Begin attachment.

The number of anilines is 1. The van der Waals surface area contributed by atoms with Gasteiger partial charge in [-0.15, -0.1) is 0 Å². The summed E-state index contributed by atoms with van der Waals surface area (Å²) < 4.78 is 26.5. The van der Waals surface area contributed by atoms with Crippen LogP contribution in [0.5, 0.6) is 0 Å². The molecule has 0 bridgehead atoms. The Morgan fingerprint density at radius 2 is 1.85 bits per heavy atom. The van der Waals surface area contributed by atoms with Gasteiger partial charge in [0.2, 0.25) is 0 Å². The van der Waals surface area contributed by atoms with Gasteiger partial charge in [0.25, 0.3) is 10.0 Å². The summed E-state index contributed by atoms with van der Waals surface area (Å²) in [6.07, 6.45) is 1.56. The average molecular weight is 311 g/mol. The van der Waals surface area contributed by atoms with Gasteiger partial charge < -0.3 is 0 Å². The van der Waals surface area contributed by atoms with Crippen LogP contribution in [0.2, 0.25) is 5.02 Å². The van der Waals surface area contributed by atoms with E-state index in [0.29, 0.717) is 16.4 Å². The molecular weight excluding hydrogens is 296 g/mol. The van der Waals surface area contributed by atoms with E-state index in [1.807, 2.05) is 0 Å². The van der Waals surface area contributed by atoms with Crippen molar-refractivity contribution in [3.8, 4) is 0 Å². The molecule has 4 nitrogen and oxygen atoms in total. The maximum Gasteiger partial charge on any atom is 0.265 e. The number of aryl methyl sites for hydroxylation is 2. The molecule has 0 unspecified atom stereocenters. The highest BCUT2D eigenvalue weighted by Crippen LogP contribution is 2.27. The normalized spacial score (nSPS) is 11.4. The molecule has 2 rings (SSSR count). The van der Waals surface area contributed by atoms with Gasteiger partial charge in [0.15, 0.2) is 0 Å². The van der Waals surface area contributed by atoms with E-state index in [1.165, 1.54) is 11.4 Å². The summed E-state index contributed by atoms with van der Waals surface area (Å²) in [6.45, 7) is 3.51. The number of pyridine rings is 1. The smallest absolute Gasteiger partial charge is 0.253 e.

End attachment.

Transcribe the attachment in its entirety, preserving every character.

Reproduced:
The number of anilines is 1. The van der Waals surface area contributed by atoms with Gasteiger partial charge in [-0.15, -0.1) is 0 Å². The summed E-state index contributed by atoms with van der Waals surface area (Å²) < 4.78 is 26.5. The van der Waals surface area contributed by atoms with Crippen LogP contribution in [0.5, 0.6) is 0 Å². The molecule has 0 bridgehead atoms. The Morgan fingerprint density at radius 2 is 1.85 bits per heavy atom. The van der Waals surface area contributed by atoms with Gasteiger partial charge in [0.2, 0.25) is 0 Å². The van der Waals surface area contributed by atoms with Gasteiger partial charge in [0.25, 0.3) is 10.0 Å². The summed E-state index contributed by atoms with van der Waals surface area (Å²) in [6.07, 6.45) is 1.56. The average molecular weight is 311 g/mol. The van der Waals surface area contributed by atoms with Gasteiger partial charge < -0.3 is 0 Å². The van der Waals surface area contributed by atoms with Crippen LogP contribution in [0.2, 0.25) is 5.02 Å². The van der Waals surface area contributed by atoms with E-state index in [0.29, 0.717) is 16.4 Å². The molecular weight excluding hydrogens is 296 g/mol. The van der Waals surface area contributed by atoms with E-state index in [1.807, 2.05) is 0 Å². The van der Waals surface area contributed by atoms with Crippen molar-refractivity contribution in [3.8, 4) is 0 Å². The molecule has 4 nitrogen and oxygen atoms in total. The maximum Gasteiger partial charge on any atom is 0.265 e. The number of aryl methyl sites for hydroxylation is 2. The molecule has 0 unspecified atom stereocenters. The highest BCUT2D eigenvalue weighted by Crippen LogP contribution is 2.27. The normalized spacial score (nSPS) is 11.4. The molecule has 2 rings (SSSR count). The van der Waals surface area contributed by atoms with Gasteiger partial charge in [0.15, 0.2) is 0 Å². The van der Waals surface area contributed by atoms with E-state index in [1.165, 1.54) is 11.4 Å². The summed E-state index contributed by atoms with van der Waals surface area (Å²) in [6.45, 7) is 3.51. The number of pyridine rings is 1. The smallest absolute Gasteiger partial charge is 0.253 e.